When I speak at industry events across the country the most common question I receive takes some form of, “Why are there no young people in the insurance industry?”
Frankly, for a long time that question didn’t bother me. After all, who wouldn’t want to survey a competitive landscape with fewer competitors?
As I grew within the industry, I began to realize that our focus had nothing to do with competitors and everything to do with the impact of a multitude of industries driving off the proverbial cliff. Stated another way, the exponential growth of U.S. healthcare and health insurance is not sustainable. Therefore, it makes reasonable sense that those who will be spending the most time dealing with the impending disaster would be those most invested in fixing the problem.
So where are the legions of young professionals ready to tackle America’s next big challenge?
I work with my father, who is the second generation to lead our company. At 56 years old, he one of the most progressive and innovative advisers I know. Our industry’s issue is less about age and more about a status quo that has historically generated significant income without requiring much innovation.
The average age of an insurance industry professional is 54 years old. Many of these professionals were 20 and 30 years into very lucrative careers when the entire game changed with the passage of the Affordable Care Act.
Since that time, these professionals have been asked to do more while earning less. The majority of these professionals and the firms they represent spend their time with industry peers tossing around the phrases “commission compression” and “being resourced to death,” rather than focusing on the opportunity to not only solve a major crisis but to grow their business at the same time.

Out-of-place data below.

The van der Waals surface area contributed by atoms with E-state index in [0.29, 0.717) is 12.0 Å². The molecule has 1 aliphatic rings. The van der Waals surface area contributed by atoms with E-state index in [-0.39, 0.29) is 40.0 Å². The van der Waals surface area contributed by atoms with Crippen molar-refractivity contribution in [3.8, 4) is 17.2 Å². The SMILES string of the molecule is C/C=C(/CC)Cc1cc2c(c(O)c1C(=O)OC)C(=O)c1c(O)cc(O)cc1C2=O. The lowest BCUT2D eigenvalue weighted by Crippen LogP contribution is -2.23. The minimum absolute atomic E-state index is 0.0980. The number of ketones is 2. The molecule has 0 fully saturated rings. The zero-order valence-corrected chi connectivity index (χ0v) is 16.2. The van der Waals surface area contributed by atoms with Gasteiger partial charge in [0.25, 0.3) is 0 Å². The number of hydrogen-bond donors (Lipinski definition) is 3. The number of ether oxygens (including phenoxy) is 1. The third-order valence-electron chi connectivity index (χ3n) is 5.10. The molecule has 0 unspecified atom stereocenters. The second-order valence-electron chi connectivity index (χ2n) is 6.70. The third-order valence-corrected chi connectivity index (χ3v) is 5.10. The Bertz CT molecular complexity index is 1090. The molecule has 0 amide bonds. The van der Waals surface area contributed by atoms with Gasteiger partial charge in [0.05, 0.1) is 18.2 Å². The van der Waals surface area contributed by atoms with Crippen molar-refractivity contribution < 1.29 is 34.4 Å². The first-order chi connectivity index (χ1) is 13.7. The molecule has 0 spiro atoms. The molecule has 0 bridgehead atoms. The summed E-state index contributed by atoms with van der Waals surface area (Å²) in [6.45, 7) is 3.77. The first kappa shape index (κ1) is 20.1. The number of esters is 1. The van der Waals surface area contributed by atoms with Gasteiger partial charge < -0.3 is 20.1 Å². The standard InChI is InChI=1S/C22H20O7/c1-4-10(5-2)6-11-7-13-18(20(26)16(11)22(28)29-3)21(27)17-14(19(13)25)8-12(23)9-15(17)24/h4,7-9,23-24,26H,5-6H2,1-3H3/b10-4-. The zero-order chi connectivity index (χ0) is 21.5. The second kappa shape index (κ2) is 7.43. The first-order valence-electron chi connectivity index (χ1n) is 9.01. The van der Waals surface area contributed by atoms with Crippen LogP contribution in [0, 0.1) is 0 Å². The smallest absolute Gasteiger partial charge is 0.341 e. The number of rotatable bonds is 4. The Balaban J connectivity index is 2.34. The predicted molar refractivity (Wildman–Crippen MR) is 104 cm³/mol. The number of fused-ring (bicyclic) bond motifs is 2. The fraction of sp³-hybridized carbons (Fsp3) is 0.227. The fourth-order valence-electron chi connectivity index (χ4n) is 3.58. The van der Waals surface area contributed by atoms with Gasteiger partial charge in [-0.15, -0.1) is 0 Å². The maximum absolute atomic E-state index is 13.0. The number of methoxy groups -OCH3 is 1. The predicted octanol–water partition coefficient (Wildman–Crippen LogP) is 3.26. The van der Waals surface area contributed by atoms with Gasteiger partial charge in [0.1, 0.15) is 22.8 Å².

The wrong focus
Faced with an uncertain future and an environment that increasingly requires rapid adaptation, these professionals with 5-10 years remaining on their career path are looking to sell their businesses while they still can. Right now, these transactions are typically closing for six-to-eight times EBITDA, which is great for the exiting insurance professional — but not for their staff who may have viewed the insurance industry as a long-term career.
Also see: “2018 Rising Stars in Advising.”
Large private and public firms are more than happy to purchase small- and mid-sized firms, since these transactions produce growth for shareholders, increase bonuses and overrides, and occasionally lead to the discovery of young talent. The problem is that when you purchase a firm for six-to-eight times EBITDA and trade at 24-44 times EBITDA, these transactions prove far more lucrative than investing years in developing a pipeline of young professionals.
Many people would argue that young professionals are too concerned with instant gratification to put in the time and effort required to stick out a career in the insurance industry. I would argue that large firms, that control the majority of the business, are equally guilty of being too concerned with instant gratification to invest the time in developing young talented professionals.
As a young professional, I believe there has never been a better time to enter the insurance industry. When both the healthcare delivery and health insurance industries business models are changing and your largest competitors are too entrenched to evolve or change direction, the opportunities are endless if you know where to look.
Bob Gearhart will expand on this topic during a panel session at EBA’s Workplace Benefits Renaissance, “Adviser Transformation: The Next Generation,” Wednesday, Feb. 28, in Atlantic City.
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